Reading aloud is a great way to catch common punctuation errors or poor sentence fluency, but it also does wonders for dialogue. Next time you need to test how realistic a conversation between characters sounds, just lend it your vocals! Better yet, read aloud to somebody else. We really edit ourselves when we have an audience and there’s that (sub)conscious pressure to perform well.

My least favorite part of the writing process is the amount of time it takes me to get to the read-aloud editing stage. This is, in part, because I’ve a natural talent for excuses. A weekend morning might start like this:

Ok! Sitting down at the desk. Got my tea, plenty of sunlight, and my short story before me. Today I will finish it!

But look! Facebook is open!

(Five minutes later)

I might as well check my email…

(Five minutes later)

Story story story…ok. Reading up to where I left off…oh yeah, that’s what happened. So in this next scene my protagonist needs to have an “ah-ha” moment, and to accomplish that… To accomplish that…I know! I’ll think about it while I start my laundry.

(Ten minutes later)

Yay! Laundry in. …What was I supposed to be thinking about? Oh, right right right.

(A couple sentences later)

What? Do I want to go shopping (watch a movie) (hang out and pretend to write) (run to the library) (bake cookies) (change guitar strings)? Uhhh, YEAH!

(Three hours later)

Well now, this won’t do! I’m going to have to make some more tea.

(Five minutes later)

Oh crap! Laundry!

The other part of the time equation is simply that I am also, by nature, a slow writer. As I become more aware of my own processes I’m trying to push myself to loosen up and write recklessly, on the premise that one can always edit later. Alas, I am a terrible nitpicker.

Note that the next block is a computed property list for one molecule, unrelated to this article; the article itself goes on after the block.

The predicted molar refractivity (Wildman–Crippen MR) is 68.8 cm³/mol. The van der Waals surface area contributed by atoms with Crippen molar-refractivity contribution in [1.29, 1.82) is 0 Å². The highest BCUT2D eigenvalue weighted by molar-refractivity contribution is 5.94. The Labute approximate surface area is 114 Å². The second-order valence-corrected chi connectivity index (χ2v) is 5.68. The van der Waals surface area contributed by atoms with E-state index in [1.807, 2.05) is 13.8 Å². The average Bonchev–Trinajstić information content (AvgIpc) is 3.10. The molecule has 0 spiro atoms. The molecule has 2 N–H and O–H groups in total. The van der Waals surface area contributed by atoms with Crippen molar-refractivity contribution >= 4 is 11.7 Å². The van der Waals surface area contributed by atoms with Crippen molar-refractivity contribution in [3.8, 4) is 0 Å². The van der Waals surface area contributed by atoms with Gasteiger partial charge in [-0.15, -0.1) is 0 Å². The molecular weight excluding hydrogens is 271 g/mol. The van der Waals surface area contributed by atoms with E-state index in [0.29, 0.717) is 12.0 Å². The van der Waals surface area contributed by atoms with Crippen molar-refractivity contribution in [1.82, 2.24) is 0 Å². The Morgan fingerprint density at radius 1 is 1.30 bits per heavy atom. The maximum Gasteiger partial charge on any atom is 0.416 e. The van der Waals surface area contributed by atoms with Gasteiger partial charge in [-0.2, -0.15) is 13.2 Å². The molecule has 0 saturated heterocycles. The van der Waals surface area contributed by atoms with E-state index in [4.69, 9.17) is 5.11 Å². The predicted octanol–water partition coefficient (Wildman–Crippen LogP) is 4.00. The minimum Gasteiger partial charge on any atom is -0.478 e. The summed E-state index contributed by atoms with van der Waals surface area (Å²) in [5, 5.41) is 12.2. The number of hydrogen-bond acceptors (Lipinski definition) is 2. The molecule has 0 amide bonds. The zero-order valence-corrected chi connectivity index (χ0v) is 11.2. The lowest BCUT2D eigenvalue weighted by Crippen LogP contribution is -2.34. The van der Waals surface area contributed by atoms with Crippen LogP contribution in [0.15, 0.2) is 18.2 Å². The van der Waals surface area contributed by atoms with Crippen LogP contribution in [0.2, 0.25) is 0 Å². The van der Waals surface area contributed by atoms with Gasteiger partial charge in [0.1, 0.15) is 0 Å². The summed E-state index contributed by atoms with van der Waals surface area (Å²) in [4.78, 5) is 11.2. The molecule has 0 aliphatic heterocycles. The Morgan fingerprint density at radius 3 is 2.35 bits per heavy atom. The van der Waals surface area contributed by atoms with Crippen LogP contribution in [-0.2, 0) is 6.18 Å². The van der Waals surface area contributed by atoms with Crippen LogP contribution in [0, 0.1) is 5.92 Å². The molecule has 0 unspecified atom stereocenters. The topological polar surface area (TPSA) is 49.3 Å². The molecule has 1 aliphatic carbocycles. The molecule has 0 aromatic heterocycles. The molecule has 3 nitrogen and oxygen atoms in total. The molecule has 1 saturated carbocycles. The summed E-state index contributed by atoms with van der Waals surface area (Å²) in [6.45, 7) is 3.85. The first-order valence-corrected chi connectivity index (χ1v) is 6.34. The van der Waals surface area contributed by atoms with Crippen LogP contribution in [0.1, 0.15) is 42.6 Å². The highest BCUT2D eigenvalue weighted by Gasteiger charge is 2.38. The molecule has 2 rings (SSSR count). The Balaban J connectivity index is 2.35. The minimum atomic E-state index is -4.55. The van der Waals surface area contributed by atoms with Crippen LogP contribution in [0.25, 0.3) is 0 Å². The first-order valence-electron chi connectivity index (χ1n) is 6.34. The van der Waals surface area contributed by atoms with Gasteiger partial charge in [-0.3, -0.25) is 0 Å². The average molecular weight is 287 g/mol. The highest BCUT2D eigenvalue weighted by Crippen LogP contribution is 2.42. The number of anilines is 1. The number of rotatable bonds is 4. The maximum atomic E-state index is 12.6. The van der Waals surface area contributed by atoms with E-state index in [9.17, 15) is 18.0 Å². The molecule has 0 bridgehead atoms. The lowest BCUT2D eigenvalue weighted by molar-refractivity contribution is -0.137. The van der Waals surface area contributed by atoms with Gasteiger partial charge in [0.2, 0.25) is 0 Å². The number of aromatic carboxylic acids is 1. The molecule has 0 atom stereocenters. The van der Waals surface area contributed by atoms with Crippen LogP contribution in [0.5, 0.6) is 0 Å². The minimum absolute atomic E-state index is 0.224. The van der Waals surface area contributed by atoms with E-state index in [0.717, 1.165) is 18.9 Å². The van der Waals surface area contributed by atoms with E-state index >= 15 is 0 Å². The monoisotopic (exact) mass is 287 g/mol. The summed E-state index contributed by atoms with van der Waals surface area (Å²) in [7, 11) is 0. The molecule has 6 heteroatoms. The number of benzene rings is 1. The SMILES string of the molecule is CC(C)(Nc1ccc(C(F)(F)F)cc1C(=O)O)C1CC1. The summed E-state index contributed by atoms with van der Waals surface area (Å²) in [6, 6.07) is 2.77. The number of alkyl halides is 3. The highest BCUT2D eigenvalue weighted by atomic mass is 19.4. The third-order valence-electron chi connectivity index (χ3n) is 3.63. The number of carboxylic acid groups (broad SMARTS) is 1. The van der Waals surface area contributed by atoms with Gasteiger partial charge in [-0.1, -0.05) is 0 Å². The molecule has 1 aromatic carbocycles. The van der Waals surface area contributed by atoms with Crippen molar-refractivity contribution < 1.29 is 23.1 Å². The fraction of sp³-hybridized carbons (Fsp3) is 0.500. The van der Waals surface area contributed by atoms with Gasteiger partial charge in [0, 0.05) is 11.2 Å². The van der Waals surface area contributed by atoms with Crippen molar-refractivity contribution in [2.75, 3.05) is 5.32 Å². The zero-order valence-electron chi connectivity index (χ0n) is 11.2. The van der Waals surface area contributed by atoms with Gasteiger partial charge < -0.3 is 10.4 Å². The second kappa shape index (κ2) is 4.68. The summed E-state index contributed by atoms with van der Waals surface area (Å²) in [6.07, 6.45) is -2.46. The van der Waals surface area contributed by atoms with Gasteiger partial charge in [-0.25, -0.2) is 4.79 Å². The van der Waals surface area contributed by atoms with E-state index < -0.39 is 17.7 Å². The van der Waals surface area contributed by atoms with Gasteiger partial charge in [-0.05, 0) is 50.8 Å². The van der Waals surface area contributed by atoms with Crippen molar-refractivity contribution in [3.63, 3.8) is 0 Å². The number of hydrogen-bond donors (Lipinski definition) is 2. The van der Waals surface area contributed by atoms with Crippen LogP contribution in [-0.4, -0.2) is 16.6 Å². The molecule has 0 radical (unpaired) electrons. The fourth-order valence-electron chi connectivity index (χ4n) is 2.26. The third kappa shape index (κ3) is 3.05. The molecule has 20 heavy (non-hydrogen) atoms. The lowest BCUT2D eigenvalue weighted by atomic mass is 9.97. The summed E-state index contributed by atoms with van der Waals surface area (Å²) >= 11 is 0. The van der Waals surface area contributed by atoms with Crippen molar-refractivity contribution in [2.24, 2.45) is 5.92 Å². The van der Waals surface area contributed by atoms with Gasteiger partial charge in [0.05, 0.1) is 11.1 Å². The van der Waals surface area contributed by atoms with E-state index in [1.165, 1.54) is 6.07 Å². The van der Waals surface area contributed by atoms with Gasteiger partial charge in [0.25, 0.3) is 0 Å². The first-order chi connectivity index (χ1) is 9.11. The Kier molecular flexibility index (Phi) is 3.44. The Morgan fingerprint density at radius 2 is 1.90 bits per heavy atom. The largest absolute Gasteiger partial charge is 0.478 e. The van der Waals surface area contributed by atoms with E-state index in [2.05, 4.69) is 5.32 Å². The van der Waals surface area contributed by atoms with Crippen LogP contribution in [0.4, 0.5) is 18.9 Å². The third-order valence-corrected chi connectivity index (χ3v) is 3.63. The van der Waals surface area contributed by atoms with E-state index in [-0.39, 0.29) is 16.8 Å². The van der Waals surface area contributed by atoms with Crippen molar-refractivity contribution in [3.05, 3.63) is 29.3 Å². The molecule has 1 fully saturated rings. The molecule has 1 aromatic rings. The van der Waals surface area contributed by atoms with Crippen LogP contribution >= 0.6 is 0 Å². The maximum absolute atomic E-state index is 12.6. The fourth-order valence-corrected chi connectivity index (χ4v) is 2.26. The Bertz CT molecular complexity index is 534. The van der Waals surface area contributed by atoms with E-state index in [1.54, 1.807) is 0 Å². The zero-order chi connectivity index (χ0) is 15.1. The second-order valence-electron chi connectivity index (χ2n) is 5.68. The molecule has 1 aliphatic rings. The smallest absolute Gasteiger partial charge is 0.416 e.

What are your favorite excuses?

Writing Challenge, Day 2: Turtle

30 Day Know Thyself Writing Challenge

Day 2: What is your biggest writing weakness, and what do you think you need to change to work on it?

My biggest weakness when it comes to writing is first draft perfectionism. I spend so much time trying to make the initial run coherent, flowing, and detailed that at the end of the day I’m lucky if I’ve hammered out an entire page! In theory this approach should be easy to change: all one must do is accept that the first draft of anything will be flawed, and write recklessly on in spite of that. In practice it takes deadlines. Word count goals, and deadlines. Those are the only things that seem to push me past turtle speed!

Turtle, turtle!

At the same time, I also wonder whether there might be some merit in my natural slow method. My drama professor once said that there are two kinds of writers: the meticulous and the reckless. The reckless are “word vomiters,” she said; first they get it all out and then they clean it all up. For them the hard work is in the revision. The meticulous, on the other hand, revise as they go. It takes a long time to finish anything, but by the time the first draft is out it will be near completion and need very little fine-tuning. Does a word vomiter spend as much time cleaning up their words as I do coughing up mine?

Perhaps. Perhaps not. When in doubt I like to remember the following:

“It’s easier to edit crap than air.”